Aluminum Dichloride and Dibromide. Preparation, Spectroscopic (Including Matrix Isolation) Study, Reactions, and Role (Together with Alkyl(Aryl)Aluminum Monohalides) in the Preparation of Organoaluminum Compounds

George A. Olah, Omar Farooq, S. Morteza F. Farnia, Mark R. Bruce, Francoise L. Clouet, Peter R. Morton, G. K. Surya Prakash, Raymond C. Stevens, Robert Bau, Koop Lammertsma, Sefik Suzer, Lester Andrews

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28 Citations (Scopus)

Abstract

Anhydrous aluminum trichloride or bromide when heated in a 2:1 molar ratio with aluminum powder as a suspension in dry n-heptane or methylcyclohexane was found to be partially reduced to aluminum dichloride or dibromide. Ultrasound treatment (sonication) significantly promotes the reaction. Aluminum dichloride in higher purity was obtained by the reaction of gaseous aluminum trichloride with aluminum metal in a high-vacuum reactor, allowing subsequent investigation by IR spectroscopy. An aluminum sub-halide of the form Al2(i-Bu)4-xClx was also prepared through the reaction of tetraisobutyldialane and HCl at low temperature. Both materials were investigated by IR spectroscopy and compared to AlCl2 prepared and isolated through the codeposition of aluminum atoms and molecular chlorine in a solid argon matrix. The matrix study characterized AlCl2 together with AlCl and AlCl3, which were also formed in the system. The paramagnetic aluminum dihalides, i.e. AlCl2 and AlBr2, are associated in the condensed state (except under matrix isolation conditions where they are monomeric). An ESR study of the pyridinium complex of AlCl2 was carried out and showed its paramagnetic nature. In the present study, for simplicity, the reactions of aluminum dihalides are considered as those of the dimers but could involve higher associated oligomers. MNDO calculations on the heats of formation of several possible isomeric structures of Al2Cl4 indicate the preference for both halogen bridging and significant Al—Al bonding in the dimer. Reaction of AlCl3 + Al with ethylene, the Hall and Nash reaction, was reinvestigated by 13C and 27Al NMR spectroscopy. The reaction was found to give, besides ethylaluminum sesquichloride, 1,2-and 1,1-bis(dichloroaluminio)ethanes. Cyclohexene in a similar reaction gives, although less readily, 1,2-bis(dichloroaluminio)cyclohexane. The reactions are indicative of addition of (AlCl2)2 to the olefins. Alkyl-and arylaluminum monohalides are intermediately formed in the reaction of alkyl halides or halobenzenes with active aluminum powder. These divalent aluminum halides are also considered to be dimeric in nature and immediately react with excess of the alkyl (aryl) halides to form the corresponding sesquihalides. In contrast, aluminum dihalides formed in the aluminum trihalide—aluminum metal systems react with alkyl or aryl halides to give alkyl(aryl)aluminum dihalides. Sonication was found to significantly promote these reactions.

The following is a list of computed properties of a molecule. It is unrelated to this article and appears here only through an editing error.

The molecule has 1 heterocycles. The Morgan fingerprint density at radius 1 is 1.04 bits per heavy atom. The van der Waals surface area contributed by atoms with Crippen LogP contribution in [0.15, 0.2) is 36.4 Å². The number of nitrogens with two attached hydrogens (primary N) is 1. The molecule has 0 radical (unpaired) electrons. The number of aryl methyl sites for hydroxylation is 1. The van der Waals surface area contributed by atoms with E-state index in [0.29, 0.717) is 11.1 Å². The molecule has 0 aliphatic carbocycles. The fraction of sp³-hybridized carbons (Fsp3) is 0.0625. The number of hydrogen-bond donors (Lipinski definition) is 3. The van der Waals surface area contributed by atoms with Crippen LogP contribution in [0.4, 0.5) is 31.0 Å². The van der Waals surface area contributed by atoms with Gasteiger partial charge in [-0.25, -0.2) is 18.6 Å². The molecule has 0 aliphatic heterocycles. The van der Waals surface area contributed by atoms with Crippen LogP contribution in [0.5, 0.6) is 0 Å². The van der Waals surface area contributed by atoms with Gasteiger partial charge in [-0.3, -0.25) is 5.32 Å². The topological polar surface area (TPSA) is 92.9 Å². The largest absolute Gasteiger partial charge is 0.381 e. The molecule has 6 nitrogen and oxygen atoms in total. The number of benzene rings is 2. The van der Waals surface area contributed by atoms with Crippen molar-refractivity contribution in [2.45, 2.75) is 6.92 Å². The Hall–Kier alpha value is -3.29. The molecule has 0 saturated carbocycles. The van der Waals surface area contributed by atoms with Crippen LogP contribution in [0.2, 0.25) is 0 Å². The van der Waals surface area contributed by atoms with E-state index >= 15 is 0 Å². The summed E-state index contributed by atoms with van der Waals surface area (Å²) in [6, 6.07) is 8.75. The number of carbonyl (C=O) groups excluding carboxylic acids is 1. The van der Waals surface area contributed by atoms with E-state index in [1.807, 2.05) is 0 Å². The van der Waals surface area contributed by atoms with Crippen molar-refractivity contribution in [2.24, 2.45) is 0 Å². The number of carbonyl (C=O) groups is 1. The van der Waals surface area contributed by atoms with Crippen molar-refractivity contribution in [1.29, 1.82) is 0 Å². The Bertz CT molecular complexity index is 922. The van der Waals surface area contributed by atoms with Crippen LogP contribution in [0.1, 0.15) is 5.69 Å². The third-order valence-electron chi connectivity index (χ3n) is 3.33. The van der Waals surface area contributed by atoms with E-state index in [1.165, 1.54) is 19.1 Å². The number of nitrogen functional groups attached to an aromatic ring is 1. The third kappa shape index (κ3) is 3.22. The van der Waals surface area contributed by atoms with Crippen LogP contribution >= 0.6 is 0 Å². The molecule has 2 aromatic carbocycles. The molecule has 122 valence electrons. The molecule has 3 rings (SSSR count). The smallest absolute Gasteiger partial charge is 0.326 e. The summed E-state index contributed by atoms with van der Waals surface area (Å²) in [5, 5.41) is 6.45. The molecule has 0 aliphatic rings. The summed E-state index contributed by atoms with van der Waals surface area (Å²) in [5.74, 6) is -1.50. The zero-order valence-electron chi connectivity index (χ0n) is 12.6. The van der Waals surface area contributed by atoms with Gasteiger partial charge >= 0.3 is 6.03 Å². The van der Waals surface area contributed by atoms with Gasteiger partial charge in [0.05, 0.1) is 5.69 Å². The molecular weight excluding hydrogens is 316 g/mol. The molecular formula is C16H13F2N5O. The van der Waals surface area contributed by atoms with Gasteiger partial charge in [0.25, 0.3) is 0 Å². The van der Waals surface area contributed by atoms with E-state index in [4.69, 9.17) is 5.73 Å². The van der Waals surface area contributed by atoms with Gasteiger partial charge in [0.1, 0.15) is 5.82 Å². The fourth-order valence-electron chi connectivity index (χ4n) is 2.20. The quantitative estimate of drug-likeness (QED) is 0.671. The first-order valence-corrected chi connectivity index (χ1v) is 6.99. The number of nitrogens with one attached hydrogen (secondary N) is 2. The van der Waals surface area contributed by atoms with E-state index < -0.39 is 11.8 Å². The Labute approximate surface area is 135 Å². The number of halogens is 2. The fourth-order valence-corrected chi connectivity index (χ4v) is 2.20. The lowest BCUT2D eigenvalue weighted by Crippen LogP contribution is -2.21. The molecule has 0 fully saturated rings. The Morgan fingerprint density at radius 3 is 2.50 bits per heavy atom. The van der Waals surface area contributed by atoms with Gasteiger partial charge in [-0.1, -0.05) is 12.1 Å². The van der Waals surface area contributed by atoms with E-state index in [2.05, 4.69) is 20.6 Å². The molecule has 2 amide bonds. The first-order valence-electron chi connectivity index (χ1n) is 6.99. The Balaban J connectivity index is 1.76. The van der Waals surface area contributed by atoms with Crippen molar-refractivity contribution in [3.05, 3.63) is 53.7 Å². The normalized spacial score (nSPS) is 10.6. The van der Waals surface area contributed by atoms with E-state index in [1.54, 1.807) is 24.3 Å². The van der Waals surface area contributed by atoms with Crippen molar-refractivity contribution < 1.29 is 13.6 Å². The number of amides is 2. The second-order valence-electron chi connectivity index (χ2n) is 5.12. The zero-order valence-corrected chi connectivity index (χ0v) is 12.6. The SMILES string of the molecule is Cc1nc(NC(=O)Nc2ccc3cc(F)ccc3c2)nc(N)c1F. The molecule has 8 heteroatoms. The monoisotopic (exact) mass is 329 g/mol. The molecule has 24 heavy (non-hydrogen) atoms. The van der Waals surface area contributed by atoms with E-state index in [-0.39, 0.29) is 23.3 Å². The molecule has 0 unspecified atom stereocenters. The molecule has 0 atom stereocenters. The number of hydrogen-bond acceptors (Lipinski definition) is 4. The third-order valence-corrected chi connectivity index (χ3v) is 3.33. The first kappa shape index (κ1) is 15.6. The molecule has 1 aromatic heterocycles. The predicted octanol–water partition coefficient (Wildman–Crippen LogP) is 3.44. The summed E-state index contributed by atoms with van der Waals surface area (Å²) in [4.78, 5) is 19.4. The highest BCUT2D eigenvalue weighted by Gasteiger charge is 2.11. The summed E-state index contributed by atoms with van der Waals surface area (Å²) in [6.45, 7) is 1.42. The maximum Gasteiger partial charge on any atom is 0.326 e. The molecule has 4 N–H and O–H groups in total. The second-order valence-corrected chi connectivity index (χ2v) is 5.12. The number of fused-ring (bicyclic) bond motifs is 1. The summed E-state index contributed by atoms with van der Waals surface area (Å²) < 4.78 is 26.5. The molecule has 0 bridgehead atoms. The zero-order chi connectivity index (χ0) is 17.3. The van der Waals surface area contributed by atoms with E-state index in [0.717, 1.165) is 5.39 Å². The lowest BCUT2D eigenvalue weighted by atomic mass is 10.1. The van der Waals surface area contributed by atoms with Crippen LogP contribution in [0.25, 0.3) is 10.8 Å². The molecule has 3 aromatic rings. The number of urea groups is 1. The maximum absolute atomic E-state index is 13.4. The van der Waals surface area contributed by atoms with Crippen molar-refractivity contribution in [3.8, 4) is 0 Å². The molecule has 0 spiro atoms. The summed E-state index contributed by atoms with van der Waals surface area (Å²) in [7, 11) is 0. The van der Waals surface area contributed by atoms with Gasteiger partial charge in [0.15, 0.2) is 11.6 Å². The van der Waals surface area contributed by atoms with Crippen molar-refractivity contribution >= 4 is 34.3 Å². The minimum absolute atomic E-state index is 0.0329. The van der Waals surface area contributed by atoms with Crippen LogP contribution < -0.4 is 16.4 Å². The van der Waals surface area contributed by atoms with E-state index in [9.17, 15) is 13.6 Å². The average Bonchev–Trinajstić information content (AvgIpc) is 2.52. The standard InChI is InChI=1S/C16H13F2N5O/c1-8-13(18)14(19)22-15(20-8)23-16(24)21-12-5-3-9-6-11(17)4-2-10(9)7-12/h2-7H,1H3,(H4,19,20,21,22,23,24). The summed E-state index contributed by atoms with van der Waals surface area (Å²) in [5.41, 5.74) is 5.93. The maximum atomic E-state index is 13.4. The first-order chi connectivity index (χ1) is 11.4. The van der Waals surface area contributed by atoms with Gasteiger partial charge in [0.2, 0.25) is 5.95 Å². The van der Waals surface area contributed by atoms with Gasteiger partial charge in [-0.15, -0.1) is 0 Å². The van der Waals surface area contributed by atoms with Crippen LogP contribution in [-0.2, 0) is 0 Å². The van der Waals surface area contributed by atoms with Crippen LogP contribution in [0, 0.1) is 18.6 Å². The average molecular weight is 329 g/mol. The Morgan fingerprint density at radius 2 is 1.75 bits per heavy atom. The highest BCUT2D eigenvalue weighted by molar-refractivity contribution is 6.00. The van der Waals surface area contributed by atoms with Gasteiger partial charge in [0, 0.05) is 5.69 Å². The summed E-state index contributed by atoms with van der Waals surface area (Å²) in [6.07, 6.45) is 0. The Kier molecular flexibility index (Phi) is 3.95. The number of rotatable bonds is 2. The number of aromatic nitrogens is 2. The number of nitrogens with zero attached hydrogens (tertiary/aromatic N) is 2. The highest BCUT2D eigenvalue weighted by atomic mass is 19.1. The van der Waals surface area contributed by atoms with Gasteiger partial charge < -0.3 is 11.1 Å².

Original languageEnglish
Pages (from-to)3231-3238
Number of pages8
JournalJournal of the American Chemical Society
Volume110
Issue number10
DOIs
Publication statusPublished - May 1988
Externally publishedYes

ASJC Scopus subject areas

  • Catalysis
  • General Chemistry
  • Biochemistry
  • Colloid and Surface Chemistry

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